Distractions while driving come in all shapes and sizes: text messages, phone calls, Internet, radio dials, television screens, video games, screaming children, attractive fellow motorists and passersby, etc. It's amazing in this day and age that we ever actually get from Point A to Point B.
In an effort to investigate the increasing number of distractions in the faces of drivers, State Farm conducted an online survey to find out how many drivers would admit to using the Internet while driving.
Last November, the insurer polled 912 drivers who had a valid driver's license, reported driving at least one hour per week and owned a smartphone.
Of these drivers, 19% admitted to using the Internet while driving.
The top five Web-based activities they engage in are:
1. Finding/reading driving directions
2. Reading e-mail
3. Looking up/referencing specific information of immediate interest
4. Looking at/reading social networking sites (Facebook, Twitter, etc.)
5. Composing/sending e-mail
Most respondents who said they use the Internet while driving reported that they engage in these activities when stopped at traffic lights or in heavy traffic. They also commonly said they access the Internet when driving alone, during daylight hours or during long highway drives.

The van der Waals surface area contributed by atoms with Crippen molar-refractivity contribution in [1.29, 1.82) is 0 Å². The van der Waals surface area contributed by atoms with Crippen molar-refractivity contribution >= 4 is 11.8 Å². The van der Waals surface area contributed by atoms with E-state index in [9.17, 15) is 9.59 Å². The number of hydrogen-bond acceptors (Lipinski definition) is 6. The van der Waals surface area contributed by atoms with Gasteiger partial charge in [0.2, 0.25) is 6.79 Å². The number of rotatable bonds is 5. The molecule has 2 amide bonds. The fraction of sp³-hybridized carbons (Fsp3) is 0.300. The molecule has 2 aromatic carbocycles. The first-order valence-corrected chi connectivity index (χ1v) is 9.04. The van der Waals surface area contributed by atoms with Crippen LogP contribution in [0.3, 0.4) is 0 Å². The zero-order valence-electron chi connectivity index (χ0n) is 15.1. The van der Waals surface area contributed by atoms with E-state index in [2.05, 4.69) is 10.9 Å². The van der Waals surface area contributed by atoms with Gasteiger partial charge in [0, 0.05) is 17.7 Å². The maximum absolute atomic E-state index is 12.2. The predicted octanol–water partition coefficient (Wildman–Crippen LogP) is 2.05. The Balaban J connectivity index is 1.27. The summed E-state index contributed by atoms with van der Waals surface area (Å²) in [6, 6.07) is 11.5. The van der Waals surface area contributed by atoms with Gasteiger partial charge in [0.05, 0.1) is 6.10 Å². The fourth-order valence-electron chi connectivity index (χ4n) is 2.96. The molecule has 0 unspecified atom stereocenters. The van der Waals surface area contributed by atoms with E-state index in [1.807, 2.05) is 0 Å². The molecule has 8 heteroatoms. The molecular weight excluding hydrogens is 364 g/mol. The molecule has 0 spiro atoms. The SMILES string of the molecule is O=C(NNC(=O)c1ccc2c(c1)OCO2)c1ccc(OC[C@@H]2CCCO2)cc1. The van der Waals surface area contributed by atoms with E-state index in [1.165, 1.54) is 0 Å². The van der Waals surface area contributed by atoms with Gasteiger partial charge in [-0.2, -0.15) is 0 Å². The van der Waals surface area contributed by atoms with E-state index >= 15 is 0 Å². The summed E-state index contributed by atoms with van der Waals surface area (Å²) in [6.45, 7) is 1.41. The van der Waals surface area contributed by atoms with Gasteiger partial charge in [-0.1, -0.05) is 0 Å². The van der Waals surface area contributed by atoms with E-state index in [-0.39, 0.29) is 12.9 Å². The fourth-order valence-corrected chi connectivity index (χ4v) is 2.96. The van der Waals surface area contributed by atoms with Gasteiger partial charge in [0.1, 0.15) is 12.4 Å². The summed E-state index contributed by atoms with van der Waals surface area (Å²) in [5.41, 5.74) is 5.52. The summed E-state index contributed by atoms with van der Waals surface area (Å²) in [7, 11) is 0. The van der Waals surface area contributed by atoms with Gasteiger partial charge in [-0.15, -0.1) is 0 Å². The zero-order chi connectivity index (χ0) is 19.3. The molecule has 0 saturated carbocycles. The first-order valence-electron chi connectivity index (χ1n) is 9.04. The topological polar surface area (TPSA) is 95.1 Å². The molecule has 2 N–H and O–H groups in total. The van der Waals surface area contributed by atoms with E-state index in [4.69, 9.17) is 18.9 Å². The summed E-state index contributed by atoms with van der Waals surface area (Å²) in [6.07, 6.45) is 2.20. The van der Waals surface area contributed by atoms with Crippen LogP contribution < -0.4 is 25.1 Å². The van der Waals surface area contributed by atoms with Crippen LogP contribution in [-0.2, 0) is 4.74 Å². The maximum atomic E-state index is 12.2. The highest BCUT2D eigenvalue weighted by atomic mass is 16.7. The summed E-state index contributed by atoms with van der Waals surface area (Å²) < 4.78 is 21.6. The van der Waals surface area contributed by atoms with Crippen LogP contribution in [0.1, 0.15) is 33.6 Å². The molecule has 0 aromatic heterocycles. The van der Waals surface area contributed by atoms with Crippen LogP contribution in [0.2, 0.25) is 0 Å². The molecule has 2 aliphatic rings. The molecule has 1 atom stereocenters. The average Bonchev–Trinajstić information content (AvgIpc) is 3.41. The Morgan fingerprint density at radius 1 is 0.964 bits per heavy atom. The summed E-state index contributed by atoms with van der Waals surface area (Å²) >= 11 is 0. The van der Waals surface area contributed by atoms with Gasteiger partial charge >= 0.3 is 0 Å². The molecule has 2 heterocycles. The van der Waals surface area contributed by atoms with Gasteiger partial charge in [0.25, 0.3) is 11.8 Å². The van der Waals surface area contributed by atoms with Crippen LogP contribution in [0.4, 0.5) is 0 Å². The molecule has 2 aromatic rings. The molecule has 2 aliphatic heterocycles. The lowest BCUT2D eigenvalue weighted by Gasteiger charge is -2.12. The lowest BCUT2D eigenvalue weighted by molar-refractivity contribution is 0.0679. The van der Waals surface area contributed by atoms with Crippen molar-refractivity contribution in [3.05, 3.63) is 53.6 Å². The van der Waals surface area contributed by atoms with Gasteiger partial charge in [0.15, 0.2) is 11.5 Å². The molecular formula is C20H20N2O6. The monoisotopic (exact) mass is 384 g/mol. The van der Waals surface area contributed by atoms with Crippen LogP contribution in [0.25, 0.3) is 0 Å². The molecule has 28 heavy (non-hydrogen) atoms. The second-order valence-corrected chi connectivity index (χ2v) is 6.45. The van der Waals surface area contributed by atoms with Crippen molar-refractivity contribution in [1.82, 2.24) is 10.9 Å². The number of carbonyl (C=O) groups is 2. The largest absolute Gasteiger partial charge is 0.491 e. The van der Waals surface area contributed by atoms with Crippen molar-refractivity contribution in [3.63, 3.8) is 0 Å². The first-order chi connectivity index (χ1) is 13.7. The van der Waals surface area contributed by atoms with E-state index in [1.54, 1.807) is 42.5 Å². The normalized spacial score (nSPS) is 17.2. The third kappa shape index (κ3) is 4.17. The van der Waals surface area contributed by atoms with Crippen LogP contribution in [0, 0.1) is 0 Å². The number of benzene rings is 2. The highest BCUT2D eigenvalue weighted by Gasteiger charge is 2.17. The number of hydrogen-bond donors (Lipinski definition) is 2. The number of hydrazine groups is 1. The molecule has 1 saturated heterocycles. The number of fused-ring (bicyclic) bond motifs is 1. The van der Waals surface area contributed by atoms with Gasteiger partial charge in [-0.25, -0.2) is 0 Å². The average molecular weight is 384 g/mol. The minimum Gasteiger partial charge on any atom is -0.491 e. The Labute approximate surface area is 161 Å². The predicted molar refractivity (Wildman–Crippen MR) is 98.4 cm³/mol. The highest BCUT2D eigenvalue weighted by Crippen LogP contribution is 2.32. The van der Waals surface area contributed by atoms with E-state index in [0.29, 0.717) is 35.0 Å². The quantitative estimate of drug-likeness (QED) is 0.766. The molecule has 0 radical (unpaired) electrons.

State Farm goes on to say that approximately 40% of the U.S. population owns a smartphone. Considering the growth of smartphone use among young adults and the risk of crashes associated with phone use while driving, the insurer says it plans to conduct an in-depth, comprehensive study to learn more about smartphone use among young drivers.
“We are very interested in learning more about the growing trend of using the Web while driving," says Cindy Garretson, director of auto technology research, State Farm. "We are working to prevent crashes and save lives, and this research takes us one step closer to understanding the driver distractions that affect everyone on our roadways.”
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